When banks need additional reserves on a short-term basis, it can borrow them from other banks that happen to have more reserves than they need. These loans take place in a private financial market called the federal funds market. The interest rate on the overnight borrowing or reserves is called the federal funds rate or simply the funds rate. It adjusts to balance the supply of and demand for reserves. The interest rate is also used as an indicator of monetary policy and future economic growth (Sims 250). The prime tool the Fed uses to affect the supply of reserves in the banking system is open market operations.

This means the Fed buys and sells government securities on the open market. These operations are conducted by the Fed's open market trading desk at the Federal Reserve Bank of New York. If the Fed wants the funds rate to fall it buys government securities from a bank. The Fed then pays for the securities by increasing that bank's reserves. As a result, the bank now has more reserves than it is required to hold. So the bank can lend these excess reserves to another bank in the federal funds market.

Thus, the Fed's open market purchase increases the supply of reserves to the banking system, and the funds rate falls. When the Fed wants the rate to rise it does the reverse by selling government securities. The Fed gets the payment in reserves from banks, which lower the supply of reserves in the banking system, and funds rate rises (Segalstad 1). Banks also borrow reserves from the Fed at their discount windows, and in that case the interest rate they must pay on this borrowing is called the discount rate. The total quantity of discount window borrowing is called the discount rate (World 68). The discount rate plays a role in monetary policy because, traditionally, changes in the rate may have signaled to markets a significant change in monetary policy.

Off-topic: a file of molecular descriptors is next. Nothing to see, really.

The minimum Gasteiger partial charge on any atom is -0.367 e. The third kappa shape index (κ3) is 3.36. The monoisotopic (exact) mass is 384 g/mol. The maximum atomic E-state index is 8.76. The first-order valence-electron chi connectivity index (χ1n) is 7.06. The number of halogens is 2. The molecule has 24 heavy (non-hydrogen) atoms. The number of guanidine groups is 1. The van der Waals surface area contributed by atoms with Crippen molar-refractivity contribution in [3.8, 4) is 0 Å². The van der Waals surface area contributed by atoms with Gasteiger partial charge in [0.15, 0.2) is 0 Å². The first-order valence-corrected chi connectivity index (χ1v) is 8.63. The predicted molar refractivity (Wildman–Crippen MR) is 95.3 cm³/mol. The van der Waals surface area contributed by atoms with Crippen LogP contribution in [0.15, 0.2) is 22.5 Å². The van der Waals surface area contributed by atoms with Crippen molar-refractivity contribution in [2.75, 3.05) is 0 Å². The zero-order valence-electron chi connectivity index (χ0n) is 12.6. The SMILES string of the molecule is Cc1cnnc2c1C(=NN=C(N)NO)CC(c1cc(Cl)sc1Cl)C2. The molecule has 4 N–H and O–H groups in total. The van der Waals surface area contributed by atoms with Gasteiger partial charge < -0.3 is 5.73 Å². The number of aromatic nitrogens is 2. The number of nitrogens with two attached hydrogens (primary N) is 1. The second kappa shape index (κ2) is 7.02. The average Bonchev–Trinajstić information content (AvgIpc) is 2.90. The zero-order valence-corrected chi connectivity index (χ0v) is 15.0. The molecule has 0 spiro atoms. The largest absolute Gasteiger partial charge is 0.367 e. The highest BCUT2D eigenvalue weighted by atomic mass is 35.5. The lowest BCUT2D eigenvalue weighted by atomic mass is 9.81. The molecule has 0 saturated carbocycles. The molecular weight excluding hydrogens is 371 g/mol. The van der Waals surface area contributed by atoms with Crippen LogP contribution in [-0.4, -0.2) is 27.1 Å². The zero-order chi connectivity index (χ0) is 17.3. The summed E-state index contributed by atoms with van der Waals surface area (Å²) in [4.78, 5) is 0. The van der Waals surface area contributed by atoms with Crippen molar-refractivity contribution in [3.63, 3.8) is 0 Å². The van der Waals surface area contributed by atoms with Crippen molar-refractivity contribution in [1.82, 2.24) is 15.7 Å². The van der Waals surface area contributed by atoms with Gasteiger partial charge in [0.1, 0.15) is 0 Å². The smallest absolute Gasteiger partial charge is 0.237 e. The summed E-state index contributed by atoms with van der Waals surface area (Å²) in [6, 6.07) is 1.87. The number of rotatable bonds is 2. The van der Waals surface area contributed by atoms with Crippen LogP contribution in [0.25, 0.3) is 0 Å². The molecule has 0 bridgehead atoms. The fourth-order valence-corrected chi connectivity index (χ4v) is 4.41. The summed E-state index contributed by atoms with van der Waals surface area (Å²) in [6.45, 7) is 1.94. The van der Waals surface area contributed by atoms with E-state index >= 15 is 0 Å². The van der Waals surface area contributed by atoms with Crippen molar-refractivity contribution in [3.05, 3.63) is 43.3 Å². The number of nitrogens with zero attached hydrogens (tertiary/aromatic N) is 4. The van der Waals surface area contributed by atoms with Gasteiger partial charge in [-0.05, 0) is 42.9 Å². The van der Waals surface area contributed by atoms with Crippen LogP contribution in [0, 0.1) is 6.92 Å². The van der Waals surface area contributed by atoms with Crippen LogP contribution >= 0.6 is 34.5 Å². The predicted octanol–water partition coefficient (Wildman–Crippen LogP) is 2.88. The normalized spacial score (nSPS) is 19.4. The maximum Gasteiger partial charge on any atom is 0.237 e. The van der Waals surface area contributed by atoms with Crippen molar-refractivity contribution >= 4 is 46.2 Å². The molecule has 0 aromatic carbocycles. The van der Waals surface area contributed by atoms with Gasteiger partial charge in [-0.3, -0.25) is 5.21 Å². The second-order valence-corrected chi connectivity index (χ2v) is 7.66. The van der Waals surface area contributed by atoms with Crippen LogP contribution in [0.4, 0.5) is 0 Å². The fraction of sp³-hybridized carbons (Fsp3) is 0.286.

A higher discount rate can be used to indicate a more restrictive policy, while a lower rate may signal a more expansionary policy. Therefore, discount rate changes are sometimes coordinated with FOMC decisions to change the funds rate (Rukeyser 114). A final tool of monetary policy are foreign currency operations. Purchases and sales of foreign currency by the Fed are directed by the FOMC, acting in cooperation with the Treasury, which has overall responsibility for these operations. The Fed does not have targets, or desired levels, for the exchange rate. Instead, Fed intervention aims to counter disorderly movements in foreign exchange markets.